Tip #4: Be Open to Feedback

Receiving feedback can be a humbling experience, and still, it is an integral part of personal and professional growth. When you open yourself up to feedback, you’re essentially creating a pathway for improvement. This willingness to accept feedback helps you develop as an individual and nurtures better coworker relationships. 

Feedback is like a mirror—it reflects aspects of yourself that you might not see clearly. Whether it’s constructive critique or praise, feedback offers valuable insights into your performance, behavior, and impact on others. It is an opportunity for self-reflection, professional and personal growth, and leveling up in your role. 

How to Create a Feedback-Friendly Relationship with Your Coworkers 

Building a feedback-friendly work environment is a two-way street. It involves not only being open to receiving feedback but also encouraging honest and constructive feedback from your coworkers about yourself. 

Let your colleagues know that you value their opinions and perspectives. Encourage them to share feedback openly, whether it is related to a specific project, a team dynamic, or your personal interactions. Honest feedback, even if it’s critical, can help you identify areas where you can make positive changes. 

And when you do receive feedback, approach it with an open mind. Avoid becoming defensive or dismissive. Instead, consider the feedback carefully and ask for clarification if needed. Reflect on how you can apply this feedback to enhance your performance or relationships. The ability to accept criticism gracefully demonstrates your commitment to personal growth and your respect for your coworkers’ input.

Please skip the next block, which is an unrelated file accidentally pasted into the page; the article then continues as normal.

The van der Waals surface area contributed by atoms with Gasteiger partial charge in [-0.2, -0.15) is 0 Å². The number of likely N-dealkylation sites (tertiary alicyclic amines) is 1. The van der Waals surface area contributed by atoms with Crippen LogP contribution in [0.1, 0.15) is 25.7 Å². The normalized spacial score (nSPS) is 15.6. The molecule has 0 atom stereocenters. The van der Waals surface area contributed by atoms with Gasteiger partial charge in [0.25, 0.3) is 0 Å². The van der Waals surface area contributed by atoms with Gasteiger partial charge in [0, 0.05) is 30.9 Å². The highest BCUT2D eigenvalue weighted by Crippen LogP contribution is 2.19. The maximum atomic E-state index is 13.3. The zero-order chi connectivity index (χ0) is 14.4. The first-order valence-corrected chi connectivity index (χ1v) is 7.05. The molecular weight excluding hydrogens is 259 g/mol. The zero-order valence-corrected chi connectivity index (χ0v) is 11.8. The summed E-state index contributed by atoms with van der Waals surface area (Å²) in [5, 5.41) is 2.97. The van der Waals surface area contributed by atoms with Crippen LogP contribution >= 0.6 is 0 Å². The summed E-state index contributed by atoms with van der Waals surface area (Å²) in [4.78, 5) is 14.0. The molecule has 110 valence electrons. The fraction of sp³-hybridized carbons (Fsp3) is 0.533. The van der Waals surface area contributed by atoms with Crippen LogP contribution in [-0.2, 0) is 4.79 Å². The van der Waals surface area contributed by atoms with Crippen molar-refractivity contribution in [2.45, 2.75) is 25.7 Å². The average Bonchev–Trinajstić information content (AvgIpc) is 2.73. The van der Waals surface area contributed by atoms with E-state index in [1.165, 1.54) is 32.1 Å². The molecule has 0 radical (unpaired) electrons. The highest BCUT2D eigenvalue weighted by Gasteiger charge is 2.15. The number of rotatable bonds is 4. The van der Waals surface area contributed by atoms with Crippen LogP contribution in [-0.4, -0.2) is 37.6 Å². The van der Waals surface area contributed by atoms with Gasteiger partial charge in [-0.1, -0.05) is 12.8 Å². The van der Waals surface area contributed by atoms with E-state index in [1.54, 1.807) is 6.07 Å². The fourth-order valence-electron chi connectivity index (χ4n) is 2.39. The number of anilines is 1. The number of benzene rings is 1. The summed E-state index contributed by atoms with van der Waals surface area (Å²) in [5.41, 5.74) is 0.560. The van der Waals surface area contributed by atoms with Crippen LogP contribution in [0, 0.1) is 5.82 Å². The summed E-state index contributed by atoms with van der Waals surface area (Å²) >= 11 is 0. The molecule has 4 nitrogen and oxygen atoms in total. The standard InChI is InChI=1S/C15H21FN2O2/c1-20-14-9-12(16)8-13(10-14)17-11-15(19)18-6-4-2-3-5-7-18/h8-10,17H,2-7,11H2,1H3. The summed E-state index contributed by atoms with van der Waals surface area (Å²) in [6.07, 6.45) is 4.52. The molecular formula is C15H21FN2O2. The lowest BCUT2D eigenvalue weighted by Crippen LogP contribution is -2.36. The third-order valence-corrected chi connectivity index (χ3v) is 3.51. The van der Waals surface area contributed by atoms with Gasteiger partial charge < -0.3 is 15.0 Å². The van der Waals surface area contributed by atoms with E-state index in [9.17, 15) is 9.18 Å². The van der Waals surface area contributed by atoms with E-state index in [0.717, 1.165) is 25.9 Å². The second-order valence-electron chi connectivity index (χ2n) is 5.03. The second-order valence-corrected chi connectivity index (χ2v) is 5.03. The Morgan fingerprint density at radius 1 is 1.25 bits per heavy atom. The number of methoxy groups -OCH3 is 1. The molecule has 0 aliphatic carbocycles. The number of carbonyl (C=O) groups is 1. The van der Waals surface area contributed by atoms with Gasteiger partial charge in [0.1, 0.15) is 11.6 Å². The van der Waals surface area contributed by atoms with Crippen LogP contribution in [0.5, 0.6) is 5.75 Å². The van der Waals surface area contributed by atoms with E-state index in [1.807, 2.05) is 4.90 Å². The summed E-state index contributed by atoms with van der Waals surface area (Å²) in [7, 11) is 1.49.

Incorporating feedback with your daily routine is a sure way to build stronger coworker relationships. It fosters a culture of continuous improvement, mutual respect, and trust, and makes the workplace a more positive and productive environment for everyone involved.

That said, you should also feel empowered to “filter” feedback that is unhelpful or comes from someone who isn’t holding up their end of the deal by being unreliable or otherwise incompetent in their role. Beware of coworkers who project their struggles and shortcomings onto you in critical feedback. Sometimes when we shine, it makes others feel uncomfortable. So, don’t get angry or take it too personally. Just pour on the empathy, take to heart what is valid, and let go of the rest. And then, get right back to being your awesome self!  

Find Your Work People with Peoplelink Staffing 

Knowing how to get along with your coworkers is crucial, but sometimes, a change of scenery is what you need to get a fresh start. Looking to make a career move? Find out how Peoplelink Staffing can help find the right fit for you.